“...Well, Thurmond Theery was unkind. My work, “String”, the first “String”, was a monumental statement about the inconsequential - or, more perhaps - a translation of the monumentality of the inconsequential - You know, as much as a room full of string can say about such a thing.”
“You speak about a work, “String Three”, this one, a work where you literally string the continents together, literally. How so?”
“Airplane and a big spool of string. Monumental spool of string. Strong stuff.”
“I see.”
“Do you? Really? Can you see it? The string, bakery string, draped hundreds of thousands of miles, over homes and forests, and tigers and little poor children starving to death - no one is absent in my art! - over oceans - give it a yank and draw up an ocean! Magnificent!”
“Theery says you are a buffoon...”
“I wrap time around my finger like one end of a yo-you string and bounce space up and down with a flip of my wrist, Theery can kiss my bank account!”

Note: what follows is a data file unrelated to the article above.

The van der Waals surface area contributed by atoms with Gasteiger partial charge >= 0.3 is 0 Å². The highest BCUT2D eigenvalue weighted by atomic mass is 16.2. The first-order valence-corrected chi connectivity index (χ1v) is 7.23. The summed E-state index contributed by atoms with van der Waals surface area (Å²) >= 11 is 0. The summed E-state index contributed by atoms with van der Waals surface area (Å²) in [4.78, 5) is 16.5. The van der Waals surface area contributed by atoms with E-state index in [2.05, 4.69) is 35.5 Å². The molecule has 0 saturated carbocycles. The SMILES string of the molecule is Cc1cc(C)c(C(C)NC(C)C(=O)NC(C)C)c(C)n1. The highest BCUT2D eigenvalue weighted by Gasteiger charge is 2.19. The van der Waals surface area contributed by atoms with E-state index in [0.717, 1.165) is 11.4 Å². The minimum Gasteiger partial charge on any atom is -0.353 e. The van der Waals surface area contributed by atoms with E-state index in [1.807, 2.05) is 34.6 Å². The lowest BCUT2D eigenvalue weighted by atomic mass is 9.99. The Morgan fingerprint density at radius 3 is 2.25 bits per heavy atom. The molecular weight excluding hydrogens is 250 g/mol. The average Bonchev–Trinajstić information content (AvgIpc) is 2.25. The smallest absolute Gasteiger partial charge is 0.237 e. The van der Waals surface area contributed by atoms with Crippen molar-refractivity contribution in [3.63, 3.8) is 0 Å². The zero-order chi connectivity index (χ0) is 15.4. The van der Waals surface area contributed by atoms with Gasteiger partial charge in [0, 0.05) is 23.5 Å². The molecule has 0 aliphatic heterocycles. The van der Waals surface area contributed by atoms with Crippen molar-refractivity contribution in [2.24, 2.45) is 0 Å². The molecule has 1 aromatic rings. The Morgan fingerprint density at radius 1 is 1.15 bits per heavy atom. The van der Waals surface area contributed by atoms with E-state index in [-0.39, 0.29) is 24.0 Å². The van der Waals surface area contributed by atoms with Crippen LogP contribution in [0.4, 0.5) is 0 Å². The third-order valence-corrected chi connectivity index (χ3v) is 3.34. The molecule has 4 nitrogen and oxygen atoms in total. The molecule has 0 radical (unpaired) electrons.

“Still, he claims that your work is past it’s prime, that you are reaching, that your show has become all showmanship.”
“I filled the Guggenheim with pink ping-pong balls, FILLED IT! Right to the top, do you know there is a chimney, not many people know that...”
“Ah, classic work - ah, you were arrested for littering...”
“At the opening. Who would have thought of it? All those ping-pong balls rolling down Fifth Avenue... We only got the one door open. The only show in the history of the world to be an instant success without a single person entering the museum! And closed before it even opened! Ha! Jail, so what?.”
“And “String Two, a bit racy for the family viewers; the critics say you shouldn’t have.”
“They didn’t have to look if they didn’t want to.”
“You performed it on the steps of the New York Public Library.”
“They could have turned their eyes away.”
“Some say you just don’t have any talent. That you’re just a pervert, a ham, and worse, simply filled with juvenile concepts that are without depth. Bad for the art world, bad for the world in general.”
“Oh, really? Where are these people? In Soho? Are they in Rudies? I don’t think so. I suffer for my art. I spent six years researching my last project by locking myself in five-foot wide fish-tank with a dead otter. You know what that’s like?”